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OFAC issues new Iran General License

Issuance of Counter Terrorism and Iran-related General License 8 and Frequently Asked Questions


The Department of the Treasury’s Office of Foreign Assets Control (OFAC) is issuing 
General License 8 “Authorizing Certain Humanitarian Trade Transactions Involving the Central Bank of Iran” and related FAQsin conjunction with the formalization of the Swiss Humanitarian Trade Arrangement (SHTA), which became fully operational today. A fact sheet detailing the terms of the SHTA can be found here.

Here are the new FAQs:

821. What does General License No. 8 (GL 8) authorize with respect to humanitarian-related transactions and activities involving the Central Bank of Iran (CBI)?

As a result of the CBI’s designation pursuant to Executive Order 13224, as amended (E.O. 13224), U.S. persons are prohibited from engaging in any transaction or dealing in the property or interests in property of the CBI under the Global Terrorism Sanctions Regulations, 31 CFR part 594 (GTSR), unless exempt or authorized by OFAC. In addition, U.S. persons and U.S.-owned or -controlled foreign entities are subject to broad prohibitions on transactions or dealings involving the CBI under the Iranian Transactions and Sanctions Regulations, 31 CFR part 560 (ITSR), unless exempt or authorized by OFAC. 

GL 8 authorizes certain humanitarian-related transactions and activities involving the CBI prohibited by the GTSR or by the ITSR as a result of the CBI’s designation under E.O. 13224 that otherwise would have been authorized under the ITSR prior to the CBI’s designation. For example, if a U.S. person could have relied on general or specific licenses pursuant to sections 560.530(a) or (b), 560.532, or 560.533 of the ITSR to engage in certain activities prior to the CBI’s designation under E.O. 13224, GL 8 provides the additional authorization needed to engage in such activities. 

Please note that GL 8 does not authorize humanitarian-related transactions involving Iranian financial institutions designated under E.O. 13224 other than the CBI. Please further note that the authorizations at sections 560.530, 560.532, and 560.533 remain otherwise applicable according to their terms. [02-27-2020]


822. I’m a U.S. person that relied on general or specific licenses pursuant to 560.530, 560.532, or 560.533 of the ITSR to conduct humanitarian-related transactions and activities involving the CBI prior to its designation under E.O. 13224. Is any further authorization needed to conduct such transactions following the designation of the CBI under E.O. 13224?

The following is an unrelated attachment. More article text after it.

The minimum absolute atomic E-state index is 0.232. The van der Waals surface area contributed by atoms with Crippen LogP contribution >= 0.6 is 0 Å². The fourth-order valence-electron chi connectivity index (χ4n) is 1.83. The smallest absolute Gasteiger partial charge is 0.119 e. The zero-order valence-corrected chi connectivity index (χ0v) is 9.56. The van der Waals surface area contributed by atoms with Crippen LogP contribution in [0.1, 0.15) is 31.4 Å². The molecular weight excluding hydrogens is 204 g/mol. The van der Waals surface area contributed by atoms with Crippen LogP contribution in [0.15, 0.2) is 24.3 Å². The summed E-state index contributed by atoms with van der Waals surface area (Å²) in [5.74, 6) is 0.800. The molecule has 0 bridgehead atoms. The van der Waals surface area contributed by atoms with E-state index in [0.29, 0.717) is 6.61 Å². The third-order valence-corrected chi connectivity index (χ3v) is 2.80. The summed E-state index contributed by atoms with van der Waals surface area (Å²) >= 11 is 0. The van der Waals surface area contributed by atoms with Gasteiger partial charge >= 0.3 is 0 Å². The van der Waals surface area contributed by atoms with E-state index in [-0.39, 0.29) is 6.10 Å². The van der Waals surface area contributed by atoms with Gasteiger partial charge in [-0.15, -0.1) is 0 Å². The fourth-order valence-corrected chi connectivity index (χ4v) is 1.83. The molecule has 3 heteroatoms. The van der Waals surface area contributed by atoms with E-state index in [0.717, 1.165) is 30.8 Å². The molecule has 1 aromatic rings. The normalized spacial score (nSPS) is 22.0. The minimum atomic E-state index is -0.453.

As detailed in FAQ 821, GL 8 authorizes certain humanitarian-related transactions and activities involving the CBI that would be prohibited by the GTSR or by the ITSR due to the exclusion at section 560.530(d)(5) of the ITSR. Further authorization from OFAC, beyond GL 8, is not required for such transactions and activities involving the CBI that would have been authorized pursuant to a general license in sections 560.530(a) or (b), 560.532, or 560.533 of the ITSR prior to CBI’s designation under E.O. 13224. Additionally, transactions and activities authorized under specific licenses issued pursuant to sections 560.530, 560.532, or 560.533 of the ITSR involving the CBI are also authorized pursuant to GL 8. 

Any transactions otherwise prohibited by the ITSR or GTSR must be separately licensed pursuant to the ITSR or GTSR, as appropriate. [02-27-2020]


823. Do non-U.S. persons risk exposure to U.S. secondary sanctions for engaging in humanitarian-related transactions or activities involving the CBI that U.S. persons would be authorized to engage in under General License No. 8 (GL 8)?

Non-U.S. persons generally do not risk exposure under U.S. secondary sanctions relating to Iran for engaging in the sale of agricultural commodities, food, medicine, or medical devices to Iran, as such transactions are generally subject to exceptions in otherwise applicable authorities, provided the transactions do not involve persons designated in connection with Iran’s support for international terrorism or weapons of mass destruction (WMD) proliferation. Non-U.S. persons do not risk exposure under U.S. secondary sanctions for engaging in humanitarian-related transactions or activities involving the CBI that would be authorized under GL 8 if engaged in by a U.S. person, provided such transactions and activities do not involve any person designated in connection with Iran’s support for international terrorism or WMD proliferation, other than the CBI. [02-27-2020]


824. What is the Swiss Humanitarian Trade Arrangement (SHTA)? 

On October 25, 2019, the U.S. Departments of State and the Treasury announced a new humanitarian framework to assist foreign governments and foreign financial institutions in establishing payment mechanisms to facilitate humanitarian exports to Iran that are subject to enhanced due diligence. While the United States maintains broad exceptions and authorizations for the conduct of humanitarian trade with Iran, this humanitarian framework presents an additional, voluntary option for facilitating payment for exports of agricultural commodities, food, medicine, and medical devices to Iran. The SHTA is the first operational channel to be established under this humanitarian framework, in partnership with the Swiss government. Initial pilot transactions were successfully conducted in late January 2020, and the SHTA was formally established on 27 February 2020. Under the SHTA, participating financial institutions commit to conducting enhanced due diligence to ensure that humanitarian goods reach the people of Iran and are not misused by the Iranian regime.